Sarah Lou Richards
With her fourth album, Someone Who Gets Me, Americana artist Sarah Lou Richards stretches her sound to new limits. It's a broad, bold record, rooted in the bright melodies of pop music, the storybook narratives of country, and the real-life experiences of a songwriter who isn't afraid to shine a light on her own trials and triumphs.
Richards was born in upstate Wisconsin, where she sang her way through grade school and eventually earned a music scholarship to the University of Wisconsin-Eau Claire. After graduation, she headed east, landing a job teaching elementary schoolers in Connecticut. She missed her time onstage, though. Two years later, Richards packed up her classroom and moved south, this time finding a new home in Nashville.
When Richards moved to Nashville in 2007, she found a town full of songwriters, sidemen, and starry-eyed hopefuls. It was a competitive place. She dove in headfirst, writing a catalog of songs inspired by mainstream artists (Miranda Lambert, Bonnie Raitt) as well as left-of-center Americana singers (Ryan Adams, Brandi Carlile, Patty Griffin). She toured heavily, too, booking her own shows and building her fanbase show by show. During breaks in her schedule, she volunteered with organizations like Musicians on Call and Girls Rock Camp.
Her debut record, 2010's, Ruby Red Shoes, was produced by Henry Paul, frontman for the '90s multi-platinum country band BlackHawk. The album introduced Richards as a sharp, observational songwriter who straddled the line between country and modern pop — a distinction she continued whittling into sharp shape over the following years. By 2014, Richards' sound had won over fans like the Steeldrivers' Gary Nichols, who produced her third record, The Woman Behind the Curtain. An independent musician and savvy businesswoman, Richards funded the album via a PledgeMusic campaign, emboldening and enlarging her audience.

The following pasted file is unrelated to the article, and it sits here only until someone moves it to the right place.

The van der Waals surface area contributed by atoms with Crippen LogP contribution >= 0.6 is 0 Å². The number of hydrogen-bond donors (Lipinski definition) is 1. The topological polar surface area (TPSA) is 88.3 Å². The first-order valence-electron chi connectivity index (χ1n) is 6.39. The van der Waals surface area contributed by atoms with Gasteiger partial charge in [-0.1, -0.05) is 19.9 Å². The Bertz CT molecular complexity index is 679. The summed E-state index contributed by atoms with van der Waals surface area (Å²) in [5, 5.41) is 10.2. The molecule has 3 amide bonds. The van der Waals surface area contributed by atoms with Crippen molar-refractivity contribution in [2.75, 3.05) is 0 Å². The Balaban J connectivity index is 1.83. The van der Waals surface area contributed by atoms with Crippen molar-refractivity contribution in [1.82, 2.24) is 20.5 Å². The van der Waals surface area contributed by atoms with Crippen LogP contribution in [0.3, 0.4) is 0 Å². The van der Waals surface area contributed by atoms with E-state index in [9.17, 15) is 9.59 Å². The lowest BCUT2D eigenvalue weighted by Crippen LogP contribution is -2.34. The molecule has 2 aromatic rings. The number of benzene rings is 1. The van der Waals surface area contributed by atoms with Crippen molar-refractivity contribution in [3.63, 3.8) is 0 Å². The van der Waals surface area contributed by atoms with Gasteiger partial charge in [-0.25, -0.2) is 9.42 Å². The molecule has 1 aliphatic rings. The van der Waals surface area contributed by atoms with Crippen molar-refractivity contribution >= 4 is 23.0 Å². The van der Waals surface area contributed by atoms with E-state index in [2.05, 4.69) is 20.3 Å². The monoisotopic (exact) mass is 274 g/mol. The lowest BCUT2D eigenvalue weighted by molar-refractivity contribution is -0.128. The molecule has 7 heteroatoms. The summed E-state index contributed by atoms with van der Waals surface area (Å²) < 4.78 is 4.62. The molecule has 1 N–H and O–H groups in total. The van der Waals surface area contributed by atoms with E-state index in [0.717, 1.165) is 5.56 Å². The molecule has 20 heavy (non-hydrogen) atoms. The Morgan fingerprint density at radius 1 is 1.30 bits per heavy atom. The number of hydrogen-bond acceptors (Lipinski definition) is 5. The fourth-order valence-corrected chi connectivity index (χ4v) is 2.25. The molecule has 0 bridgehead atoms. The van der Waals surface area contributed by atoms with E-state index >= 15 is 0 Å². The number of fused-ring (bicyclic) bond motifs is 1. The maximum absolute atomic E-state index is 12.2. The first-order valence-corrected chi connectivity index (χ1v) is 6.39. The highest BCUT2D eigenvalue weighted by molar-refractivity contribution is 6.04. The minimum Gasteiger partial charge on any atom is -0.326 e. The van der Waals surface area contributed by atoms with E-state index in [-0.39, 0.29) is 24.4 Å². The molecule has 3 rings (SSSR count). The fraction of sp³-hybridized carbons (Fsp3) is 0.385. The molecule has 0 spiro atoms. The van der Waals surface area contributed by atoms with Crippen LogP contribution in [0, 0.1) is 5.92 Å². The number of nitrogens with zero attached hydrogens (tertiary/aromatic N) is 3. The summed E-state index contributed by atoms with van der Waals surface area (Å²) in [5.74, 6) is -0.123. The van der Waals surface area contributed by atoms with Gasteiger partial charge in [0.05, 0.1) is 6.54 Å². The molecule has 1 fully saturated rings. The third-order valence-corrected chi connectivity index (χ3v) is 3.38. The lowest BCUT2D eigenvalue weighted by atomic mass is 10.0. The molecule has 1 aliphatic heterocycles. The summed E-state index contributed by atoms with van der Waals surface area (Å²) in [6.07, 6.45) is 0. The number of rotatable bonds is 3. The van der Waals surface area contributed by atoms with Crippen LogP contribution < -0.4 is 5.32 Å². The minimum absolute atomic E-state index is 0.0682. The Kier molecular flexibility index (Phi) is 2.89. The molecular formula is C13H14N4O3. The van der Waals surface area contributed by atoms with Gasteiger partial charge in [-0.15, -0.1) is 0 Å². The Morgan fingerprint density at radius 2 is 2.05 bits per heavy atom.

Someone Who Gets Me arrives in 2017. It's Richards' most personal album to date, full of original music written in celebration of her friend's wedding (“Love Always Wins"), her niece and nephew's births ("Jaidyn's Lullaby," "Song for Peaches"), and her own self-empowerment ("Soldiers Heart"). She whips up some convincing fiction, too, turning "The Fisherman" into a story-song about a water-worker and delivering "Plane Blue" from the perspective of a cuckholded man.
"After getting to know Sarah Lou, I discovered that she is so much more than just another alt-country gal," says producer Adrian Suarez. "She has an energy that can fill a room with joy but can also draw you in to a very tender moment — and countless shades in between. I wanted the world to experience that depth of SLR…and I think we achieved it."
Recorded in Minneapolis with Suarez and a multi-piece band, Someone Who Gets Me is Richards' strongest album to date, full of guitar, pedal steel, bass, drums, and overlapping layers of vocal harmonies. The kickoff track, "High on a Hill," even finds Richards working the chorus of Tom Petty's "Free Fallin'" into the final moments. Eclectic and expansive, the record widens Richards' sound while doubling down on her strengths. Sarah Lou Richards has never sounded more like herself. . .and Sarah Lou Richards has never sounded better.